By Kibet Benard
Democracy, and by extension good governance, presupposes the capacity of political leadership to engage in reasoned debate, informed decision making and measured judgements. Democracy has been described as a dangerous and probably the worst worst form of government. Democracy requires that those who have authority use it for the public good. A democratic system of government begins by recognising that all members of society are equal.
People should have equal say and equal participation in the affairs of government and decision making in society. But that is an ideal situation. The irony is that even as electoral commissions in Africa have the task of preparing, conducting and officiating elections, only half of Africans trust their electoral commissions to deliver credible elections.
Kenya went to the polls on August 8 during which several cadres of leaders were elected. Soon after, the Opposition went to court where the presidential election results was annulled. This did not only hurt the country but had an adverse economic and social consequences. Again when Opposition leaders issued the so called “irreducible minimum” demands on reforms to the electoral body, some changes were effected. But Nasa presidential candidate’s decision to pull out of the race, citing failure by IEBC to accede to all their demands was not good for the democratic process.
From the composition of the commission’s board to vote counting, there was widespread interference by the political class. This lack of independence allows for all manner of interference of the independent body which faces many other structural and logistical challenges. Aside from independence, the commissions need to have the capacity in terms of resources and authority to best facilitate the elections especially in rural areas as well as hold accountable contestants and their supporters who breach the law. Democracy allows the majority to have their way, but the minority to have their say.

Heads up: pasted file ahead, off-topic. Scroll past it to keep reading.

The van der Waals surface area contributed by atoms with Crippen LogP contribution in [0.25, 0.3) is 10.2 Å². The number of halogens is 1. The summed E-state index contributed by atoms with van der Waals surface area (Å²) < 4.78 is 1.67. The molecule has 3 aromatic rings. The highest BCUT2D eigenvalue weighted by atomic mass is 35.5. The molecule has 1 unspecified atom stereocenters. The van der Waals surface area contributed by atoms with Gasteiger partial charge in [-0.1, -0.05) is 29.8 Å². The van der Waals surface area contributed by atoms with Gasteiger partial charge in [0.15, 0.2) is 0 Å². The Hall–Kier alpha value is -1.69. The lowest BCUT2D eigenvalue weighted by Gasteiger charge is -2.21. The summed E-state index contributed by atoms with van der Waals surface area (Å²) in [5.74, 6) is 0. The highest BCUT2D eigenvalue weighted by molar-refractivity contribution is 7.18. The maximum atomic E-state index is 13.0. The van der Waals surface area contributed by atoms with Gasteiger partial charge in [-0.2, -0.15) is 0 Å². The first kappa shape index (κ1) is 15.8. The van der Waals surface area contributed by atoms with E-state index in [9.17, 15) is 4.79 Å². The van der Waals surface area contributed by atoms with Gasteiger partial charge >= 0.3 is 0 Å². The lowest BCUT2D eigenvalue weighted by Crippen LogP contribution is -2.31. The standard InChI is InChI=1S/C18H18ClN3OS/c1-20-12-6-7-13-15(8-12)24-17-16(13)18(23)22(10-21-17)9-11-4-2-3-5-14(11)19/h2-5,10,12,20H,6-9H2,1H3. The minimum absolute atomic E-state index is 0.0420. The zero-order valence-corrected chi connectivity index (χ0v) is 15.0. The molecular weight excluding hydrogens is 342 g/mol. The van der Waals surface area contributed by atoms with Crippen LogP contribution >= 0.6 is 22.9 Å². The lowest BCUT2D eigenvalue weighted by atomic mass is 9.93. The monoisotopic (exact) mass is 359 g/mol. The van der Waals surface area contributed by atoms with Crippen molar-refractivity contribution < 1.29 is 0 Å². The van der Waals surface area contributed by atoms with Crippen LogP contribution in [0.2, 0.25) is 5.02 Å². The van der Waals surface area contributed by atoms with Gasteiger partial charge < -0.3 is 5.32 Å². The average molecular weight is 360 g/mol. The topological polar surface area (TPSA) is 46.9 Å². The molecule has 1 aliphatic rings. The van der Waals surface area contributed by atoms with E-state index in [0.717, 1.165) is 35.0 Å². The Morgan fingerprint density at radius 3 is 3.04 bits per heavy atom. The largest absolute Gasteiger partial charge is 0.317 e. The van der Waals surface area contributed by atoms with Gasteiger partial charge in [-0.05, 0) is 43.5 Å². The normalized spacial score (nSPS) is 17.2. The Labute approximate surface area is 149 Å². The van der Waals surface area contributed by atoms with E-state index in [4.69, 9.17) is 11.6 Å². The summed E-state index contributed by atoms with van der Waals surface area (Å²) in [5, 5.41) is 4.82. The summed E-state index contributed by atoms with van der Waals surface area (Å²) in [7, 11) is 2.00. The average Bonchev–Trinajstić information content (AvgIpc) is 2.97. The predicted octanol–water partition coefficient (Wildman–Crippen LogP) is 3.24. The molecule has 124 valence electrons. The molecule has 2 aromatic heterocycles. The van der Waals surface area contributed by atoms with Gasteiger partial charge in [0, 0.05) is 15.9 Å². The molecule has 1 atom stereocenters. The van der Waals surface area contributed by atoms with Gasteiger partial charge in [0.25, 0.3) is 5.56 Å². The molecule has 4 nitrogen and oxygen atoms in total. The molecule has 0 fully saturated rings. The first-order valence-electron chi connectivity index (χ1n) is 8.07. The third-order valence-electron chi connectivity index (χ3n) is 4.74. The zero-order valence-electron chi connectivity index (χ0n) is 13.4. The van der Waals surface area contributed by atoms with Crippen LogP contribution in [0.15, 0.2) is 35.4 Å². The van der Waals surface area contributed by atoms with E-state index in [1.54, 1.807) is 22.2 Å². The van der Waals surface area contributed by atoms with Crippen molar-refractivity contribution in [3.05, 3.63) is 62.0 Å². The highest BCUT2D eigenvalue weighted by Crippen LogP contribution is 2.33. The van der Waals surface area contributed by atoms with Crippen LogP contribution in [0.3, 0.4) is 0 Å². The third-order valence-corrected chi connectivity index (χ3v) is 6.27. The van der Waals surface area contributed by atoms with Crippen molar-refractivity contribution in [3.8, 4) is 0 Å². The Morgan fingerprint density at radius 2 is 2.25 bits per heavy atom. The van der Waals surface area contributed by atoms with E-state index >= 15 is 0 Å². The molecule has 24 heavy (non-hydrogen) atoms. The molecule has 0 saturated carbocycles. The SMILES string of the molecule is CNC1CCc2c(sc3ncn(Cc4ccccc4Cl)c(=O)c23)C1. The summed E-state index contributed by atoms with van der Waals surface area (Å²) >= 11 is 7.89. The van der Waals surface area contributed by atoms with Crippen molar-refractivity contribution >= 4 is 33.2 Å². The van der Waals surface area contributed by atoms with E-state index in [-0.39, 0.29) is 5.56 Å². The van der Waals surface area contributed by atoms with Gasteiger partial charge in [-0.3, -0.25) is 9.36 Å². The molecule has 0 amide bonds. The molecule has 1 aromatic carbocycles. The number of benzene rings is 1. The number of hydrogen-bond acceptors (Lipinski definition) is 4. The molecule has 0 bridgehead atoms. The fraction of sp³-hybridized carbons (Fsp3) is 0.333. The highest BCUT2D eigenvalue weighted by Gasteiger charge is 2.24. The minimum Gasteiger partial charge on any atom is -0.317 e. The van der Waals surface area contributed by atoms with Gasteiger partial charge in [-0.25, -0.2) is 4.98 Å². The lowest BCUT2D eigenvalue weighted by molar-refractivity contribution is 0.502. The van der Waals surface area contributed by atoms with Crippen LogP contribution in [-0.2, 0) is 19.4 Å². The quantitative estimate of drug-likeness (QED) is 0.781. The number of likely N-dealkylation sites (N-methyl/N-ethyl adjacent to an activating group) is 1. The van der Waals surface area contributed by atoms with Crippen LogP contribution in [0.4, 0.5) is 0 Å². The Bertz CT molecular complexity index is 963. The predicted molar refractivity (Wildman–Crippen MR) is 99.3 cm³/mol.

Political instability posed immense harm to economic performance, thus holding back development and progress. Political instability is likely to shorten policymakers’ horizons leading to sub-optimal short-term macroeconomic policies.
The challenges confronting Africa’s democratic experiments are many and complex and include entrenching constitutionalism and the reconstruction of the postcolonial state; ensuring that the armed forces are permanently kept out of politics, instituting structures for effective management of natural resources; promoting sustainable development and political stability; nurturing effective leadership, and safeguarding human rights and the rule of law.
To move Africa forward, emerging democratic governments would have to confront a legacy of poverty, illiteracy, militarisation, and underdevelopment brought about by incompetent or corrupt governments.
It is time for Africa and Kenya as a country to move forward, unite our nation for development and prosperity. The political class must desist from actions and utterances that threaten the common good, and realise that they are stakeholders as much as everyone else in the general scheme of things.
—The writer is a communications advisor